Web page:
18. The next decision was of the Allahabad High Court in the case of CIT v. Modi Spinning & Weaving Mills Co. : [1973]89ITR304(All) . There also the court was dealing with the provisions of s. 10(2)(vib) of the Indian I.T. Act, 1922. In that case the assessee was a public limited company. The assessee had claimed development rebate in respect of certain machinery installed during the accounting year. The ITO rejected the claim on the ground that the assessee had not debited its profit and loss account and created a reserve as required by prov. (b) under Expln. 2 to s. 10(2)(vib). The AAC confirmed the order of the ITO. However, the Tribunal in appeal allowed the claim. The High Court, on a reference, held (headnote) :

'The Act does not specify any period of time within which the relevant entries should be made. The assessee may make the necessary entries at any time before the return of income is filed. Even if the entries are made thereafter, during the pendency of the assessment proceedings, the Income-tax Officer may take them into consideration.'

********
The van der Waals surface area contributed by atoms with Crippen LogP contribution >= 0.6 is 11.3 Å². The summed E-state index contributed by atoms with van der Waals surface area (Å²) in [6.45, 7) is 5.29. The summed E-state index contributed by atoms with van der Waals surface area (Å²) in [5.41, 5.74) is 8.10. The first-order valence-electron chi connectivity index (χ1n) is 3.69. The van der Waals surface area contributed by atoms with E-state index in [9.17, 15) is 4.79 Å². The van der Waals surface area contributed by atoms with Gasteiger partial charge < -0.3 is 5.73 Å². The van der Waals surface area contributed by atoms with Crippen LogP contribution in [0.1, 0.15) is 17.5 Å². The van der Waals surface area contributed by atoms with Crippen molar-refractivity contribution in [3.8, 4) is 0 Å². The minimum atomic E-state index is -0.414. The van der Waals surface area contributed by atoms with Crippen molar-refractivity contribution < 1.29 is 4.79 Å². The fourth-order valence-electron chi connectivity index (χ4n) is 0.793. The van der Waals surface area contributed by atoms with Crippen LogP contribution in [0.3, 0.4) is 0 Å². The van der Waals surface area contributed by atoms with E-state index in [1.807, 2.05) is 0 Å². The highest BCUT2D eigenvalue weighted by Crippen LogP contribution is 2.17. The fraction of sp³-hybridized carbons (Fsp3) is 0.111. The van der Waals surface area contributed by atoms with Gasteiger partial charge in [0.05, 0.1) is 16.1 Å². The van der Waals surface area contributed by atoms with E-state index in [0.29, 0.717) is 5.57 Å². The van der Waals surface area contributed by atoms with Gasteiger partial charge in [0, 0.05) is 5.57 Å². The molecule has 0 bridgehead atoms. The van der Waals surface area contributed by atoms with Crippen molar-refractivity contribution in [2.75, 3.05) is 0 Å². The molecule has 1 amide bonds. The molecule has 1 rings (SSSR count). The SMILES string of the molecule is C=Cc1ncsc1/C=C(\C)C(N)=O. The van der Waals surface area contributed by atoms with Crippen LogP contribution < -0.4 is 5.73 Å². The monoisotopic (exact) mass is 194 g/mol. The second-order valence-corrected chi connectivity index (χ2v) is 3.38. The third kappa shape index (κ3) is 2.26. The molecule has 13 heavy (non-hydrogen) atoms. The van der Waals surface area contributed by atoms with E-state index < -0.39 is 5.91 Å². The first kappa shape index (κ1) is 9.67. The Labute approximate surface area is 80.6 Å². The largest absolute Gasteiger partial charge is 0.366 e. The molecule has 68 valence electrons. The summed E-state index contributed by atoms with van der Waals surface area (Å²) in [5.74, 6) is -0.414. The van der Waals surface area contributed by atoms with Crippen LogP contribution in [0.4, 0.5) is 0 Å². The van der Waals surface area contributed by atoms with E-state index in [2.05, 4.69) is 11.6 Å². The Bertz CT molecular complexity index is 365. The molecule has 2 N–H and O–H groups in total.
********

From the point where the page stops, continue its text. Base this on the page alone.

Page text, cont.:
19. The court, referring to the decision of the Supreme Court in Indian Overseas Bank's case : [1970]77ITR512(SC) , which was relied upon by the department, observed that the said case was decided on the basis that the entries did not expressly establish compliance with prov. (b)under Expln. 2 to s. 10(2)(vib) of the Indian I.T. Act, 1922. It also pointed out that from the observations in the said decision of the Supreme Court, the court was unable to infer that the profit and loss account originally prepared and passed by the company cannot be subsequently amended by it and that the ITO had no power to allow development rebate if the entries were made after the filing of the original return of income. The court disagreed with the contrary view taken by the Gujarat High Court in Surat Textile Mills' case [ : [1971]80ITR1(Guj) , relying on certain observation of the Supreme Court in the said Indian Overseas Bank's case : [1970]77ITR512(SC) .